Gallup consistently finds that Americans are sympathetic to "health of the mother" exceptions to abortion restrictions. In January 2003, 77% of Americans said abortion should be legal when the woman's physical health is endangered. Whether this belief influences Americans' reactions to the New Hampshire case as it becomes better known will be interesting to see.

The Broader Strategy to Limit Abortion

The significance of Ayotte extends well beyond parental consent. Court watchers say it could set important precedents for how future challenges to state abortion laws are handled by the lower courts, and that could be critical to the strategy of abortion opponents.

Rather than tackling a complete ban on abortion or a sweeping overthrow of Roe v. Wade -- which the public opposes -- abortion opponents have, in recent years, taken an incremental approach to reducing the number of legal abortions. Gallup and other survey organizations document public support for many of the resulting abortion restrictions now being debated in the legislatures and courts. These include parental consent laws, "informed consent" for women, spousal notification for husbands, and bans on partial-birth abortions.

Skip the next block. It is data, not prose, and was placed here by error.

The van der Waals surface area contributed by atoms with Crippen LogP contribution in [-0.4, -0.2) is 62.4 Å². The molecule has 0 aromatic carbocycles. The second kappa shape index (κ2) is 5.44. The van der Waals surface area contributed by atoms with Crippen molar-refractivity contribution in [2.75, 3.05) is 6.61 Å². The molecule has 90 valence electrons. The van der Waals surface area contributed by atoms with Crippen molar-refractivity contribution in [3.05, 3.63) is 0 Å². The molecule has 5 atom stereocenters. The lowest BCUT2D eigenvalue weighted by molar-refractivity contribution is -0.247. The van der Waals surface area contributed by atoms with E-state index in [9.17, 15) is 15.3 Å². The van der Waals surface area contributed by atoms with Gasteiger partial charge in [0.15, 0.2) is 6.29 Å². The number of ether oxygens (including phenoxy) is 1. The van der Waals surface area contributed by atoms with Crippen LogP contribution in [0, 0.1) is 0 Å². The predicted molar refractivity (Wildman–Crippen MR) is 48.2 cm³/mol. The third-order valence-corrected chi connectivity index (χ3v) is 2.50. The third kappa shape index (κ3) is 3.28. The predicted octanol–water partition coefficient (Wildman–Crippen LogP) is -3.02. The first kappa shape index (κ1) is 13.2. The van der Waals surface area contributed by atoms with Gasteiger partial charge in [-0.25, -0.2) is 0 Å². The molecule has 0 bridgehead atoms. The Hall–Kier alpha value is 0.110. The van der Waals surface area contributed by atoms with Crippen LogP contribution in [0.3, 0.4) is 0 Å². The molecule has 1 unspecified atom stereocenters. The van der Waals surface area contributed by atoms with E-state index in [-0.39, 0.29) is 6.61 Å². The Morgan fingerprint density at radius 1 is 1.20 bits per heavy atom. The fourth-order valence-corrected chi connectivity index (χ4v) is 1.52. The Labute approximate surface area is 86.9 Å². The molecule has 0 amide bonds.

More generally, a majority of Americans (55%) favor a restrictive approach to abortion laws -- saying abortion should be either legal "only in a few circumstances" or illegal in all circumstances, according to the latest poll. Just under half (42%) think it should be broadly legal -- either in all or most circumstances.

Attitudes about parental consent laws are clearly related to views about the legality of abortion. Opponents of abortion widely favor such laws. This includes more than four in five adults who believe abortion should be legal in only a few or no circumstances. However, rather than being solidly opposed to parental consent, abortion rights advocates are somewhat closely divided on the issue. Nearly half of those who think all abortions should be legal favor parental consent laws; just 52% oppose them. The majority (58%) of those who think abortions should be legal in most circumstances say they favor such laws.

Support for Parental Consent According to Position on Abortion

Position on Abortion

Legal
under any
circumstances

Legal
under most
circumstances

Legal only
in a few
circumstances

Illegal
in all
circumstances

Parental Consent:

%

%

%

%

Favor

46

58

85

80

Oppose

52